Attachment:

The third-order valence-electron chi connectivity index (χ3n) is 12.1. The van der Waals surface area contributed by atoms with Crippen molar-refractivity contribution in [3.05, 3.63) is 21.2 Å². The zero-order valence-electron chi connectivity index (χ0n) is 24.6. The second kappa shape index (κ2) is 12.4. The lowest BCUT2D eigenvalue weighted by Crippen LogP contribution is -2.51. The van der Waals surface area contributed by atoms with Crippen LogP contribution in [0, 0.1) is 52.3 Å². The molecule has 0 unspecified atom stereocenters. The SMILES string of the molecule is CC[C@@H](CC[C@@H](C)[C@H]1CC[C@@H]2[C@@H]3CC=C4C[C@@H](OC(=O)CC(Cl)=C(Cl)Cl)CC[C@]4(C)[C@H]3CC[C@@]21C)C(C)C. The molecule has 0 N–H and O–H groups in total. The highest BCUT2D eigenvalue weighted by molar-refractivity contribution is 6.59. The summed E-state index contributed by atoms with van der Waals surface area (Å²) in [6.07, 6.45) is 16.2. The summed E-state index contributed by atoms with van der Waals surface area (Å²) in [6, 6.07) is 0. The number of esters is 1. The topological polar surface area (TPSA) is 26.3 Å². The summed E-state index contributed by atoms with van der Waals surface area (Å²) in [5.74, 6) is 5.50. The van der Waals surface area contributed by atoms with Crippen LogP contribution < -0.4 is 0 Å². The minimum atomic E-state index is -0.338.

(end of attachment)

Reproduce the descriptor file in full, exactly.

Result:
The third-order valence-electron chi connectivity index (χ3n) is 12.1. The van der Waals surface area contributed by atoms with Crippen molar-refractivity contribution in [3.05, 3.63) is 21.2 Å². The zero-order valence-electron chi connectivity index (χ0n) is 24.6. The second kappa shape index (κ2) is 12.4. The lowest BCUT2D eigenvalue weighted by Crippen LogP contribution is -2.51. The van der Waals surface area contributed by atoms with Crippen LogP contribution in [0, 0.1) is 52.3 Å². The molecule has 0 unspecified atom stereocenters. The SMILES string of the molecule is CC[C@@H](CC[C@@H](C)[C@H]1CC[C@@H]2[C@@H]3CC=C4C[C@@H](OC(=O)CC(Cl)=C(Cl)Cl)CC[C@]4(C)[C@H]3CC[C@@]21C)C(C)C. The molecule has 0 N–H and O–H groups in total. The highest BCUT2D eigenvalue weighted by molar-refractivity contribution is 6.59. The summed E-state index contributed by atoms with van der Waals surface area (Å²) in [6.07, 6.45) is 16.2. The summed E-state index contributed by atoms with van der Waals surface area (Å²) in [6, 6.07) is 0. The number of esters is 1. The topological polar surface area (TPSA) is 26.3 Å². The summed E-state index contributed by atoms with van der Waals surface area (Å²) in [5.74, 6) is 5.50. The van der Waals surface area contributed by atoms with Crippen LogP contribution < -0.4 is 0 Å². The minimum atomic E-state index is -0.338.